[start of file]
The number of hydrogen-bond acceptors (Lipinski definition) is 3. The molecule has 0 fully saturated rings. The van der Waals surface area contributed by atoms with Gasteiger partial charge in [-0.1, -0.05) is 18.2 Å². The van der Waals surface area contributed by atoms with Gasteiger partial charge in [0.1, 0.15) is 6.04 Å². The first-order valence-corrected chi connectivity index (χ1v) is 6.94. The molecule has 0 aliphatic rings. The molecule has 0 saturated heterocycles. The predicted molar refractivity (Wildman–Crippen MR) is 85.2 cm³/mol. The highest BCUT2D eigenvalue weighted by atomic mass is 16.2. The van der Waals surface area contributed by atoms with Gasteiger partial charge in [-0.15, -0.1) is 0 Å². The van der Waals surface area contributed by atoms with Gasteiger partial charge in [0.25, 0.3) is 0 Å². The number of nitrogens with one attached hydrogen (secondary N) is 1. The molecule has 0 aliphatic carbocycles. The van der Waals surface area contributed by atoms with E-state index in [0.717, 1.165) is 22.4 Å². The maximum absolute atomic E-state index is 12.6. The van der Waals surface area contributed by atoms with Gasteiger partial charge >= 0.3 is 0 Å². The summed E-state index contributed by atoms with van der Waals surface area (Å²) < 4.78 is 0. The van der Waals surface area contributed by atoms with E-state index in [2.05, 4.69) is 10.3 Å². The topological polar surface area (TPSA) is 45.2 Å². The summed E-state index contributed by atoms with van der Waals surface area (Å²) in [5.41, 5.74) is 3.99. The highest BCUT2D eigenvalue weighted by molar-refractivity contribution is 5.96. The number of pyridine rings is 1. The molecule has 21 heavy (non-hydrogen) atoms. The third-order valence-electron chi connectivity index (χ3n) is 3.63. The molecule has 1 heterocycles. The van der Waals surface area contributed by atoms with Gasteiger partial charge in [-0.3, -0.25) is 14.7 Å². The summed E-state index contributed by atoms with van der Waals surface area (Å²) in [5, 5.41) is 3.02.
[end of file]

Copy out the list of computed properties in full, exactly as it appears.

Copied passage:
The number of hydrogen-bond acceptors (Lipinski definition) is 3. The molecule has 0 fully saturated rings. The van der Waals surface area contributed by atoms with Gasteiger partial charge in [-0.1, -0.05) is 18.2 Å². The van der Waals surface area contributed by atoms with Gasteiger partial charge in [0.1, 0.15) is 6.04 Å². The first-order valence-corrected chi connectivity index (χ1v) is 6.94. The molecule has 0 aliphatic rings. The molecule has 0 saturated heterocycles. The predicted molar refractivity (Wildman–Crippen MR) is 85.2 cm³/mol. The highest BCUT2D eigenvalue weighted by atomic mass is 16.2. The van der Waals surface area contributed by atoms with Gasteiger partial charge in [-0.15, -0.1) is 0 Å². The van der Waals surface area contributed by atoms with Gasteiger partial charge in [0.25, 0.3) is 0 Å². The number of nitrogens with one attached hydrogen (secondary N) is 1. The molecule has 0 aliphatic carbocycles. The van der Waals surface area contributed by atoms with E-state index in [0.717, 1.165) is 22.4 Å². The maximum absolute atomic E-state index is 12.6. The van der Waals surface area contributed by atoms with Gasteiger partial charge >= 0.3 is 0 Å². The summed E-state index contributed by atoms with van der Waals surface area (Å²) < 4.78 is 0. The van der Waals surface area contributed by atoms with E-state index in [2.05, 4.69) is 10.3 Å². The topological polar surface area (TPSA) is 45.2 Å². The summed E-state index contributed by atoms with van der Waals surface area (Å²) in [5.41, 5.74) is 3.99. The highest BCUT2D eigenvalue weighted by molar-refractivity contribution is 5.96. The number of pyridine rings is 1. The molecule has 21 heavy (non-hydrogen) atoms. The third-order valence-electron chi connectivity index (χ3n) is 3.63. The molecule has 1 heterocycles. The van der Waals surface area contributed by atoms with Gasteiger partial charge in [-0.3, -0.25) is 14.7 Å². The summed E-state index contributed by atoms with van der Waals surface area (Å²) in [5, 5.41) is 3.02.